But we were obedient sons. And so Owen and I studied math and science, and we enjoyed it. And, wouldn't you know it, my parents were right. We beat the Soviets. Owen and I beat the Soviets. You're welcome. And we became the first in our family to go to college.
Fast-forward to 2011, however, and look at today's 25-to-34-year-olds - people born between 1977 and 1986. You'll see that 41 percent of Americans in that age bracket have a degree, right around where we were 35 years ago.

But over the course of those 35 years, Canada has passed us by. And so has South Korea. And so has Japan. And so have Norway, and New Zealand, and the U.K., and Australia, and France. In fact, we've fallen from first all the way down to 16th.

People look back at those days after World War II, and remember a time when you graduated from high school and then either went to college or went to work. But the options for those who don't go to college today are few and dwindling.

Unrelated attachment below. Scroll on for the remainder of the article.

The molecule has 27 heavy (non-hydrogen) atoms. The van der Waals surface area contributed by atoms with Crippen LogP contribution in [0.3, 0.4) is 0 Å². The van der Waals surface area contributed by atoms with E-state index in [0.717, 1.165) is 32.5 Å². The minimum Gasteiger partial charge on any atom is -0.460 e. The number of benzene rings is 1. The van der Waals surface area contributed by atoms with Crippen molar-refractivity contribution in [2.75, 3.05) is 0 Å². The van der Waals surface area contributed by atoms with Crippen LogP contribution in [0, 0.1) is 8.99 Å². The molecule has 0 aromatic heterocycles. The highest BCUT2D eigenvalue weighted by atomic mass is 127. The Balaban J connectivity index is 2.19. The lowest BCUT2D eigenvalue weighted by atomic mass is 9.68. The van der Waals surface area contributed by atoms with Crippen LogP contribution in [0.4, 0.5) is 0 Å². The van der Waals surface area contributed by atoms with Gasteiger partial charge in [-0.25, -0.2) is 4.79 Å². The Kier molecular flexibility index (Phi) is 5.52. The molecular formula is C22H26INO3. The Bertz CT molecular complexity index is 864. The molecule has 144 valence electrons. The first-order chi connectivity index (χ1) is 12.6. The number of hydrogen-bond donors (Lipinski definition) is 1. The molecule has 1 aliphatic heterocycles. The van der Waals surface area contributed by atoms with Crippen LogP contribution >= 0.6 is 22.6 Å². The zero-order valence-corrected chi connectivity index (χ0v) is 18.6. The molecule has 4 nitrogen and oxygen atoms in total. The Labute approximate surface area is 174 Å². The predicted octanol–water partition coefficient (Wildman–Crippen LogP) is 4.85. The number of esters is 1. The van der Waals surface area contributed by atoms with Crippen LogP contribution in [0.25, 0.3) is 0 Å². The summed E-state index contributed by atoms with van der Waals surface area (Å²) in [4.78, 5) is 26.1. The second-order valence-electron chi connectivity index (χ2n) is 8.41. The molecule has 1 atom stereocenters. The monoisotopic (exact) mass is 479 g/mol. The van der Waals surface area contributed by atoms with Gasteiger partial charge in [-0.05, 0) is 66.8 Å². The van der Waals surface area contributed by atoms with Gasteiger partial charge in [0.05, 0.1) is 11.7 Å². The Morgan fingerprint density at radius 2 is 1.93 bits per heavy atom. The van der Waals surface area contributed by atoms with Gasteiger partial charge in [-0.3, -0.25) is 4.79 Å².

By the year 2018, 70 percent of jobs in Minnesota will require some kind of post-secondary degree or credential. But, today, only 40 percent of the Minnesotans who are going to have to fill those jobs have that degree or credential. That's not a lot of time to make up an awfully big gap.

When I go around the state and talk to employers, the single biggest thing they tell me they need is a workforce capable of handling the jobs of the 21st century. I understand folks from Ellingson Companies may be in the audience, a company that is growing rapidly - congratulations!